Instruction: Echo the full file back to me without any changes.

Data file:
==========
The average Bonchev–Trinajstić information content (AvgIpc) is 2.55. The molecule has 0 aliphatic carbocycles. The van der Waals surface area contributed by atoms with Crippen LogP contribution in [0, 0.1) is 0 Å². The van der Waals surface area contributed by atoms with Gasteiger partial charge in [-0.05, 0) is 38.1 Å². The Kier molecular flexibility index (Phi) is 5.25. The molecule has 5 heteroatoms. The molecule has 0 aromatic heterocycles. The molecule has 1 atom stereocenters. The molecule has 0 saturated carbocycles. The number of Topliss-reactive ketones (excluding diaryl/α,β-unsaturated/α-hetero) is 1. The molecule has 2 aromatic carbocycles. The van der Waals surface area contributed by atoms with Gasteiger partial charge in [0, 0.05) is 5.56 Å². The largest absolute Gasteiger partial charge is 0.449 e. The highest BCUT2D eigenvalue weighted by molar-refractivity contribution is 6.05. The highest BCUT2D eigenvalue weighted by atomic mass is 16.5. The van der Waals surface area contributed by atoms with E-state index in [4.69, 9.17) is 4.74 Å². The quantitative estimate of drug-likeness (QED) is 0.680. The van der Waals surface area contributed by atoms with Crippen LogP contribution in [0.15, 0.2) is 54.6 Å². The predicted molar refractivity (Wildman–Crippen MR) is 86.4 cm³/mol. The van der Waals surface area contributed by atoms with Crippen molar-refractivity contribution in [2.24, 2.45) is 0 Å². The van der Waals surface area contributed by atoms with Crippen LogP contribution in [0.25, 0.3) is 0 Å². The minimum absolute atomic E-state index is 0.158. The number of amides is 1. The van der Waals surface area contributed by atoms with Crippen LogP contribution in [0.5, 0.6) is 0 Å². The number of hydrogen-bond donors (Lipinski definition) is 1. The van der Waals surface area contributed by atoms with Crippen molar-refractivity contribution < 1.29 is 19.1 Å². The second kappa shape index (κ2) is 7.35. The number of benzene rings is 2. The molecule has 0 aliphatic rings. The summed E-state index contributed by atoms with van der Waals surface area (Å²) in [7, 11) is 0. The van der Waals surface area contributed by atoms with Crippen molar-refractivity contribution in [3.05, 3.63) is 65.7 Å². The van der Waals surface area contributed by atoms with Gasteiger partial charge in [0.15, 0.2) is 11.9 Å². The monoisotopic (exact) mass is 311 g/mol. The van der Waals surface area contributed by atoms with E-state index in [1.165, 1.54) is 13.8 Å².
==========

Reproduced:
The average Bonchev–Trinajstić information content (AvgIpc) is 2.55. The molecule has 0 aliphatic carbocycles. The van der Waals surface area contributed by atoms with Crippen LogP contribution in [0, 0.1) is 0 Å². The van der Waals surface area contributed by atoms with Gasteiger partial charge in [-0.05, 0) is 38.1 Å². The Kier molecular flexibility index (Phi) is 5.25. The molecule has 5 heteroatoms. The molecule has 0 aromatic heterocycles. The molecule has 1 atom stereocenters. The molecule has 0 saturated carbocycles. The number of Topliss-reactive ketones (excluding diaryl/α,β-unsaturated/α-hetero) is 1. The molecule has 2 aromatic carbocycles. The van der Waals surface area contributed by atoms with Gasteiger partial charge in [0, 0.05) is 5.56 Å². The largest absolute Gasteiger partial charge is 0.449 e. The highest BCUT2D eigenvalue weighted by molar-refractivity contribution is 6.05. The highest BCUT2D eigenvalue weighted by atomic mass is 16.5. The van der Waals surface area contributed by atoms with E-state index in [4.69, 9.17) is 4.74 Å². The quantitative estimate of drug-likeness (QED) is 0.680. The van der Waals surface area contributed by atoms with Crippen LogP contribution in [0.15, 0.2) is 54.6 Å². The predicted molar refractivity (Wildman–Crippen MR) is 86.4 cm³/mol. The van der Waals surface area contributed by atoms with Crippen molar-refractivity contribution in [2.24, 2.45) is 0 Å². The van der Waals surface area contributed by atoms with Crippen LogP contribution in [0.25, 0.3) is 0 Å². The minimum absolute atomic E-state index is 0.158. The number of amides is 1. The van der Waals surface area contributed by atoms with Crippen LogP contribution in [0.5, 0.6) is 0 Å². The number of hydrogen-bond donors (Lipinski definition) is 1. The van der Waals surface area contributed by atoms with Crippen molar-refractivity contribution < 1.29 is 19.1 Å². The second kappa shape index (κ2) is 7.35. The number of benzene rings is 2. The molecule has 0 aliphatic rings. The summed E-state index contributed by atoms with van der Waals surface area (Å²) in [7, 11) is 0. The van der Waals surface area contributed by atoms with Crippen molar-refractivity contribution in [3.05, 3.63) is 65.7 Å². The van der Waals surface area contributed by atoms with Gasteiger partial charge in [0.15, 0.2) is 11.9 Å². The monoisotopic (exact) mass is 311 g/mol. The van der Waals surface area contributed by atoms with E-state index in [1.165, 1.54) is 13.8 Å².